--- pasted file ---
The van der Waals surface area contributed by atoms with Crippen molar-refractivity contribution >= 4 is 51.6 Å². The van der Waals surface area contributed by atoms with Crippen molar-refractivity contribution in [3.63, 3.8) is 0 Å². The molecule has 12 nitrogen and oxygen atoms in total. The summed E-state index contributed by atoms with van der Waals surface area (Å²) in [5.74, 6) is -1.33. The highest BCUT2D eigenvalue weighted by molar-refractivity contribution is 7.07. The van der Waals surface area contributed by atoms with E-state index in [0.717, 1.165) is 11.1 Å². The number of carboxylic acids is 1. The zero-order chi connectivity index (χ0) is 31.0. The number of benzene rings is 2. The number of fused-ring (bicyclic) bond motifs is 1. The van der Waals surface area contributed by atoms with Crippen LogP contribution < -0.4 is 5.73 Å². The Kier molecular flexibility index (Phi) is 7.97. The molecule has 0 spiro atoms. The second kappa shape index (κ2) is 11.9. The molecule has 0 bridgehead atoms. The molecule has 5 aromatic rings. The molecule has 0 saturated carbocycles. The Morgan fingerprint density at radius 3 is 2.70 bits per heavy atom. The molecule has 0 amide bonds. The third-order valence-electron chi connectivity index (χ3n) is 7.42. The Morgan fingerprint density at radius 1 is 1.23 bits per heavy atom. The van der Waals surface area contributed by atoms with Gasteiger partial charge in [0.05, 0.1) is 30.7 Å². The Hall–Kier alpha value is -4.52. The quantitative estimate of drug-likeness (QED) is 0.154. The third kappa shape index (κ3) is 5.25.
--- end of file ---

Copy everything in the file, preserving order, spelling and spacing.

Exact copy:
The van der Waals surface area contributed by atoms with Crippen molar-refractivity contribution >= 4 is 51.6 Å². The van der Waals surface area contributed by atoms with Crippen molar-refractivity contribution in [3.63, 3.8) is 0 Å². The molecule has 12 nitrogen and oxygen atoms in total. The summed E-state index contributed by atoms with van der Waals surface area (Å²) in [5.74, 6) is -1.33. The highest BCUT2D eigenvalue weighted by molar-refractivity contribution is 7.07. The van der Waals surface area contributed by atoms with E-state index in [0.717, 1.165) is 11.1 Å². The number of carboxylic acids is 1. The zero-order chi connectivity index (χ0) is 31.0. The number of benzene rings is 2. The number of fused-ring (bicyclic) bond motifs is 1. The van der Waals surface area contributed by atoms with Crippen LogP contribution < -0.4 is 5.73 Å². The Kier molecular flexibility index (Phi) is 7.97. The molecule has 0 spiro atoms. The second kappa shape index (κ2) is 11.9. The molecule has 0 bridgehead atoms. The molecule has 5 aromatic rings. The molecule has 0 saturated carbocycles. The Morgan fingerprint density at radius 3 is 2.70 bits per heavy atom. The molecule has 0 amide bonds. The third-order valence-electron chi connectivity index (χ3n) is 7.42. The Morgan fingerprint density at radius 1 is 1.23 bits per heavy atom. The van der Waals surface area contributed by atoms with Gasteiger partial charge in [0.05, 0.1) is 30.7 Å². The Hall–Kier alpha value is -4.52. The quantitative estimate of drug-likeness (QED) is 0.154. The third kappa shape index (κ3) is 5.25.